God's grace is shown in his Son
By Father Paul Turner
Catholic Key Scripture Columni
The Good News for the 2nd Sunday of Lent
Feb. 20, 2005
2 Timothy 1:8b-10
If you could be God for a day, you'd probably spruce things up. You'd put an end to world hunger, terrorism, childhood diseases, tsunamis, and drug abuse. You might even do away with ice storms, mosquitoes and the designated hitter rule. Or, if you were God, you might forget about others altogether and just buy yourself a winning lottery ticket. Don't laugh - a national survey last December asked people their number one hope for the new year. Given a choice between a jackpot or world peace, most people chose a jackpot.
If you could be God for a day, you'd like to think you could do a better job. Too many young people get terminal illnesses. Too many dollars are spent on selfish pursuits. Too many car accidents claim innocent lives. Too many children don't know their fathers.
We expect God to fix things. After all, Jesus does this time and again in the Gospels. Leprosy? He can heal that. Blindness? He can open eyes. Hemorrhage? No problem. OK, how about death? Yes, on several occasions Jesus raised the dead to life again.
If Jesus has this kind of ability, shouldn't he use it at every opportunity? He helped people in his own day. Surely he could help us too. And not just every once in a while. Why not put an end to illness, deception, malicious speech and the heartbreak of psoriasis?
Our expectation of God comes from the abilities Jesus demonstrated throughout his life. But God does not always protect us from evil or undo what is wrong. Jesus didn't either. He cured many, but not everyone. He raised some from the dead, but not all. His miracles got people's attention, but they were aimed at converting hearts. They demonstrated his power to do something beyond what we could ask or imagine - something beyond the grave.
Each year on the Second Sunday of Lent we hear a Gospel passage about the transfiguration of Jesus. In a private moment, he shows a few of his disciples a glimpse of his glory. The ministry of Jesus was not simply aimed at the sick. He wants to bring us all to glory.
This year, to prepare us for the transfiguration story, the second reading for the Second Sunday of Lent presents another image of who Jesus is (2 Timothy 1:8b-10).
The Second Letter to Timothy is generally regarded as a late work within the New Testament. Although tradition assigns the letter to St. Paul, its vocabulary suggests it may have been written by Paul's followers a generation later.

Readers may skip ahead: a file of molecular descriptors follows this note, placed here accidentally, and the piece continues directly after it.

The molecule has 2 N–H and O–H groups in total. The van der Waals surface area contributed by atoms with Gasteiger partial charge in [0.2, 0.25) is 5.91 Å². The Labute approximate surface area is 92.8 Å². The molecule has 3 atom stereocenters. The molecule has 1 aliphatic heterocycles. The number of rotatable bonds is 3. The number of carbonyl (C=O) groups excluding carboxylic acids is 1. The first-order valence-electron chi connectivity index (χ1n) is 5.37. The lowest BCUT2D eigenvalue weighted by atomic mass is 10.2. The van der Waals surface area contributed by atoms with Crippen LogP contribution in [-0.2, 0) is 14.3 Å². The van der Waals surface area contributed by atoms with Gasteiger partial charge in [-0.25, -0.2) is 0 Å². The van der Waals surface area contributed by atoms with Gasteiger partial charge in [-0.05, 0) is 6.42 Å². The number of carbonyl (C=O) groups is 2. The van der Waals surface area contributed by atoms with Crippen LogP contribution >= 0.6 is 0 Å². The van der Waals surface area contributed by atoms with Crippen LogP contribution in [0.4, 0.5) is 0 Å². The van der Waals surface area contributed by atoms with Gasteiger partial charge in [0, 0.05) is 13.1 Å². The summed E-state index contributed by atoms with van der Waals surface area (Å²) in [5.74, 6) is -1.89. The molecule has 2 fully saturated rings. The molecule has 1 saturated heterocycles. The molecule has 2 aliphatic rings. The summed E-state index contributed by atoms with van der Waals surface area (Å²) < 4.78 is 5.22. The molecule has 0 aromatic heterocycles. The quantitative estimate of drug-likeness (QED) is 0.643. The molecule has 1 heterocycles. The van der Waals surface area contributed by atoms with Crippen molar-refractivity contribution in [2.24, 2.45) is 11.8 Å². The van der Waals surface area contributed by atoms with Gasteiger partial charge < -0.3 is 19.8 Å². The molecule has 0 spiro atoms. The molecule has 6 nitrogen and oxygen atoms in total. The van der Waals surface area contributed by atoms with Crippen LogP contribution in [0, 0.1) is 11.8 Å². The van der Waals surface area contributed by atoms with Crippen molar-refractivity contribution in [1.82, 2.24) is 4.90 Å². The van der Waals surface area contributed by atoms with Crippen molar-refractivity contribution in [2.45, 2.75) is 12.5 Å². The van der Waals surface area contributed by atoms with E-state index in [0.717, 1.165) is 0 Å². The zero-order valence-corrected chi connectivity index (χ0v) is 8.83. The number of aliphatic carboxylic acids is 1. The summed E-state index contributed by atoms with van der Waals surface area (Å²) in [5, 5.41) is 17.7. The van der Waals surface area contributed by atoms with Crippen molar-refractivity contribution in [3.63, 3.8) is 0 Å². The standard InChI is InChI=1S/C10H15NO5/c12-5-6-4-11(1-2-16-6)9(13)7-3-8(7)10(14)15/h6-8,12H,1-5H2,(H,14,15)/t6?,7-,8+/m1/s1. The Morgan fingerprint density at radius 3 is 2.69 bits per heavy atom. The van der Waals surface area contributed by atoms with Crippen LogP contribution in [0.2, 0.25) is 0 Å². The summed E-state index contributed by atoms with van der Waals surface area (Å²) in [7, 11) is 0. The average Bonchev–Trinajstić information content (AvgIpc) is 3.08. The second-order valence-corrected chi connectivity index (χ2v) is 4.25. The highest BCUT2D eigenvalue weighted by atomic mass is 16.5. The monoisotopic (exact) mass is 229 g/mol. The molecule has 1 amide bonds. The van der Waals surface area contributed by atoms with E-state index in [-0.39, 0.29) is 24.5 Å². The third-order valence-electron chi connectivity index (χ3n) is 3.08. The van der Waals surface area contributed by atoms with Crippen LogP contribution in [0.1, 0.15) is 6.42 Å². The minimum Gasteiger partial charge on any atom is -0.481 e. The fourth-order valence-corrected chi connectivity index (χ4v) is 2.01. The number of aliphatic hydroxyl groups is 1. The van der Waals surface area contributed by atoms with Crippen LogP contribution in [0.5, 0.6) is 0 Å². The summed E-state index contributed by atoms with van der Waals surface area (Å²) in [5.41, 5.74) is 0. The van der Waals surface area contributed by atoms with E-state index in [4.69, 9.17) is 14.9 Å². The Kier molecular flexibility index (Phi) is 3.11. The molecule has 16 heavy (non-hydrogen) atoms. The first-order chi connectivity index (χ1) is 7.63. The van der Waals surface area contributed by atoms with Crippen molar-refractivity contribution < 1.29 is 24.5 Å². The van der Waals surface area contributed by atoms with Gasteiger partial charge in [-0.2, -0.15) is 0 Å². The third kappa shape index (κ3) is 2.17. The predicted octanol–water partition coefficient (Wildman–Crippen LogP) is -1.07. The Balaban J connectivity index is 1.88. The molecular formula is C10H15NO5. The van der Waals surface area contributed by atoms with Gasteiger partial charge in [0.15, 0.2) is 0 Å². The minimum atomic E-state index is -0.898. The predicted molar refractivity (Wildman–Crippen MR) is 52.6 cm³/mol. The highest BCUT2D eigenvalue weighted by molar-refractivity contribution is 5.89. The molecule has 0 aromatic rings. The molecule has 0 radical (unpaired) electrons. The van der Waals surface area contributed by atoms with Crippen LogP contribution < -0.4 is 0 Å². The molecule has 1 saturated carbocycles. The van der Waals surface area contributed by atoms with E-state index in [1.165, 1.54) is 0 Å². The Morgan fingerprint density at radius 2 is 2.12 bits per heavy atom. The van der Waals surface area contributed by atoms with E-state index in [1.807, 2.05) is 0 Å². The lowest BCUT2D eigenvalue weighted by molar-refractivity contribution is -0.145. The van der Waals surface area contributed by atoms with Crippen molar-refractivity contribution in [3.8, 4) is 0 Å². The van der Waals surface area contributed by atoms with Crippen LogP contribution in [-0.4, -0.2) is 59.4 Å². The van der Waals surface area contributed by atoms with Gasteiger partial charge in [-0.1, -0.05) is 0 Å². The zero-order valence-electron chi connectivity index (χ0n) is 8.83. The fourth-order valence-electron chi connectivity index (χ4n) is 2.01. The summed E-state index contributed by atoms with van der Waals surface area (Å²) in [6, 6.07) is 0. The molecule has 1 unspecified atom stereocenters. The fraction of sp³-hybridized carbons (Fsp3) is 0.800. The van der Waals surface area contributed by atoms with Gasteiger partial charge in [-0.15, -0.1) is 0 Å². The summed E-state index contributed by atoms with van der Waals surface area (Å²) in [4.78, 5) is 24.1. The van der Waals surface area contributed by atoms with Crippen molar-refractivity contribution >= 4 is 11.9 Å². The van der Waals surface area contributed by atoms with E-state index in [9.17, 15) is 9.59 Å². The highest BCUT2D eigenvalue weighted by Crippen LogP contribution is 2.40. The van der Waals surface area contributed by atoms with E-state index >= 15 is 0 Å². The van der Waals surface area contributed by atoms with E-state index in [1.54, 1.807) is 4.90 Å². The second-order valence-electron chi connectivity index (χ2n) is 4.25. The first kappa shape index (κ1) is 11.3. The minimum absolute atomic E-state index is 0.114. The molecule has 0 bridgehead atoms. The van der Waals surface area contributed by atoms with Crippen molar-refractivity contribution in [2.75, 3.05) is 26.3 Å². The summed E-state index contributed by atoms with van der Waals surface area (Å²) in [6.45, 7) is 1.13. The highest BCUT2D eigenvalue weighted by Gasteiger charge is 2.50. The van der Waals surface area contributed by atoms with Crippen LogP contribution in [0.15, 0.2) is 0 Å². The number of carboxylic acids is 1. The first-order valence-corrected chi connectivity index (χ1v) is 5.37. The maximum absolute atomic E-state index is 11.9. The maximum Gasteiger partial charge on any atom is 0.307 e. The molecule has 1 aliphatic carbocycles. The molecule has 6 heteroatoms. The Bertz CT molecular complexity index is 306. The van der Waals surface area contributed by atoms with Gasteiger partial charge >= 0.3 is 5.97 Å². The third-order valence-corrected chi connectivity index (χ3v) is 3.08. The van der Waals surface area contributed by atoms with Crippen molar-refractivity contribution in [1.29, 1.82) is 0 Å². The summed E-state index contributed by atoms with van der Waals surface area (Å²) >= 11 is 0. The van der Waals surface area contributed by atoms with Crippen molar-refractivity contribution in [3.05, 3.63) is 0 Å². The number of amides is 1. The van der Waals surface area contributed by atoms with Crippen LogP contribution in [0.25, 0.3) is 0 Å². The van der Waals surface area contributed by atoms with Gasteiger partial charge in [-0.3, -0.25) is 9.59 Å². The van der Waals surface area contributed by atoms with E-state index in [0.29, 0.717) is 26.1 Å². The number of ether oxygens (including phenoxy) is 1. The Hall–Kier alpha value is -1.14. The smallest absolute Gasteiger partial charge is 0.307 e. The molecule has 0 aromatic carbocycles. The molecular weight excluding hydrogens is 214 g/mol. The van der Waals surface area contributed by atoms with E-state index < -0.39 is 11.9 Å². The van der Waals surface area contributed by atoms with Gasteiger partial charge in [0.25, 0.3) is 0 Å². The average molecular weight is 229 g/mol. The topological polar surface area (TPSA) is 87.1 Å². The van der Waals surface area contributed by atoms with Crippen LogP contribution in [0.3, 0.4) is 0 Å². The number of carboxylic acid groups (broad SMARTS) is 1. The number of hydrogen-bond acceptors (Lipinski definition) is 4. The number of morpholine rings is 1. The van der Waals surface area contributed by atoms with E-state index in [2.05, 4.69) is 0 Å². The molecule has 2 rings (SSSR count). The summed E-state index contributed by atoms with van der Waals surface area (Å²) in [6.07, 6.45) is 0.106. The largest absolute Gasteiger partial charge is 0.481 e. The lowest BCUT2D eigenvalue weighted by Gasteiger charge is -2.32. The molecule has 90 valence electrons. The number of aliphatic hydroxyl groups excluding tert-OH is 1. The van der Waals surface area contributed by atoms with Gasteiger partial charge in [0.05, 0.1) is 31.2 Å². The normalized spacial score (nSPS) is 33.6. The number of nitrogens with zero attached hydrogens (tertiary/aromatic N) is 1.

The opening chapter establishes several themes, including the significance of Jesus Christ, whose coming is proclaimed. The letter says that God bestowed grace on us in Christ Jesus before time began. Long before we were born, we already enjoyed the grace of God's favor in Christ. Isn't that wonderful to think about? That ancient grace was made manifest in the coming of Jesus. He destroyed death and brought life and immortality to light through the Gospel.
These verses are chosen for this Sunday because they proclaim that God's grace was "made manifest through the appearance of our savior Christ Jesus." Jesus made his mission manifest in many ways, but uniquely in his transfiguration, when he revealed his glory to his closest disciples.
God made grace manifest in the appearance of Jesus. Remember that when you think about how different things would be if you were God. You'd probably make grace manifest through a host of other miracles, but God chose a select few, including the transfiguration. The letter says God saved us "not according to our works but according to his own design." So even though we might have a different design on how things should be, God is saving us according to his own design. God's design isn't always our preference, but it follows another kind of wisdom.
All this makes the first line of this reading stand out: "Bear your share of hardship for the gospel with the strength that comes from God." The Gospel does not erase hardship. It gives us a way to endure it.
If you could be God for a day, you might do it differently, but God chose a beautiful way to do it. Into a world filled with hardship, God made grace manifest through the appearance of Christ Jesus. Jesus revealed his glory through the transfiguration. In the glow of that revelation we receive strength to endure our share of the hardship that accompanies those who love the Gospel.
Father Paul Turner is the pastor of St. Munchin Parish in Cameron.